On the browsers tested so far it makes no big difference using the alternative syntax
var arr = new Array(l) vs var arr = [l], although using the constructor is slightly faster on Chrome (especially on Chrome v26) and Firefox.

What about arrays with more than 64k items?
Unsurprisingly Chrome behaves in a different manner than the other two browsers: IE and Firefox do not show any remarkable difference about pre-allocated vs not initialised arrays, with a size of 65000 items. Chrome instead, as expected by assumption 2, performs ~3x faster when the array is not initialised and we are using var arr = []; array initialisation code.
But with much surprise this is not the best performing case, in fact this tests reveals that pre-allocating a big array using the constructor var arr = new Array(65000)  shows that Chrome is ~3x times faster!
Therefore we cannot say assumption 2 is always valid, as we see here that using Array constructor does a lot of difference.
The reason is not clear to me, given that the not-initialised cases (with new Array() and []) perform closely.
And we are not done with the surprises yet!

Test part 2
In fact if we take a look at the test about typed arrays, defined here as following

l = window.growFactor;
var arr =  new Uint32Array(l);
for (var i = 0; i < l; ++i) {
 arr[i] = 0;

shows again Firefox and Chrome performing in a significant different manner: the first benefits a lot by using a typed array (as expected), increasing performance by 2.5x, whereas Chrome sees its performances halved! As a result, Firefox’s performance peek almost matches Chrome’s peek.
Again, it is not clear to me why, I just think this is an oddity that is worth sharing.

We have seen that sometimes browsers performs in an unexpected way (see Chrome with typed arrays), and their performances may differ so much one from the other in things that look trivial and meaningless.
Therefore if your Javascript application is using arrays and needs to squeeze every drop of performance out of the engine, it may be worth spending some time to make some tests as the performance increase can be very significant!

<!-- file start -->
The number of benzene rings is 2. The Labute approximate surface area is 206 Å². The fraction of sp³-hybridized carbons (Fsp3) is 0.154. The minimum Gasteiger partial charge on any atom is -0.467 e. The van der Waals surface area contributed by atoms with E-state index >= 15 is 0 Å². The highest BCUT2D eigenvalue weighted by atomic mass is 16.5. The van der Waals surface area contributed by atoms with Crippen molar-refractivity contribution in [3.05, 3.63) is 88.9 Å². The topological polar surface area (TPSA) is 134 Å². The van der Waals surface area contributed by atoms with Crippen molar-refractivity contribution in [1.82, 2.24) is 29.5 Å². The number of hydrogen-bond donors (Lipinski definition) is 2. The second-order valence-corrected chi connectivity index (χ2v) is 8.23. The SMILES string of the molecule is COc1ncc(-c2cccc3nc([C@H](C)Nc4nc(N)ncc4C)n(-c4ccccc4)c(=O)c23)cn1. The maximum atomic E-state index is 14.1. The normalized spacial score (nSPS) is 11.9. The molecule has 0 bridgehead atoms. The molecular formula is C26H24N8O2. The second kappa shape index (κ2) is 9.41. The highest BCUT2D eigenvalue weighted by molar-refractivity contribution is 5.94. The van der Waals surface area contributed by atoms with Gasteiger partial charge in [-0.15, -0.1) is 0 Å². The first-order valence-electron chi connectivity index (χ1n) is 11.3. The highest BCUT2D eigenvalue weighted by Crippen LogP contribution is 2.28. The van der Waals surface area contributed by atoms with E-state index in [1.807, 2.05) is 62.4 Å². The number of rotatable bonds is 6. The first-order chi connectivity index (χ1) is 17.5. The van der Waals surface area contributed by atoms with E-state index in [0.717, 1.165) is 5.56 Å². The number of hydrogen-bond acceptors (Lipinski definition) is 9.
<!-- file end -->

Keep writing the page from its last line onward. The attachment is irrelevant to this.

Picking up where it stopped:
C# dynamic object and JSON serialization with Json.Net


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I’m working on a project where I don’t need a solid domain model as all the logic is handled by the client-side code using  javascript and various frameworks as SignalR, Knockout.js and jQuery.
That’s why I found myself unwilling to add dumb C# POCO objects just to handle JSON serialization and deserialization in the SignalR hub(s), and I turned to dynamic objects and Json.Net (starting from version 4.0)  to handle this tasks easily and quickly.


Let’s say that for example I want to send data to the browser. All I have to do is to create an ExpandoObject (my new favourite .Net class!) and serialize it using Json.Net “JsonConvert.SerializeObject()”.

Let’s see an example:

dynamic foo = new ExpandoObject();
foo.Bar = "something";
string json = Newtonsoft.Json.JsonConvert.SerializeObject(foo);

And here is the output:


Json.Net offers a great way to deserialize a JSON string into a dynamic using the JObject (you can find it under the Newtonsoft.Json.Linq namespace and here the details).

Let’s see an example re-using the previous foo object:

dynamic foo = JObject.Parse(jsonText);
string bar = foo.Bar; // bar = "something"

And that’s it, really easy and yet really powerful.
In a more structured application, I would probably not use this trick as I would probably have all of my ViewModels and Domain Models objects ready to use in type safe serialization/deserialization operations, but that’s not always the case.

I hope this helps.


My WAT? moment using javascript function parseInt()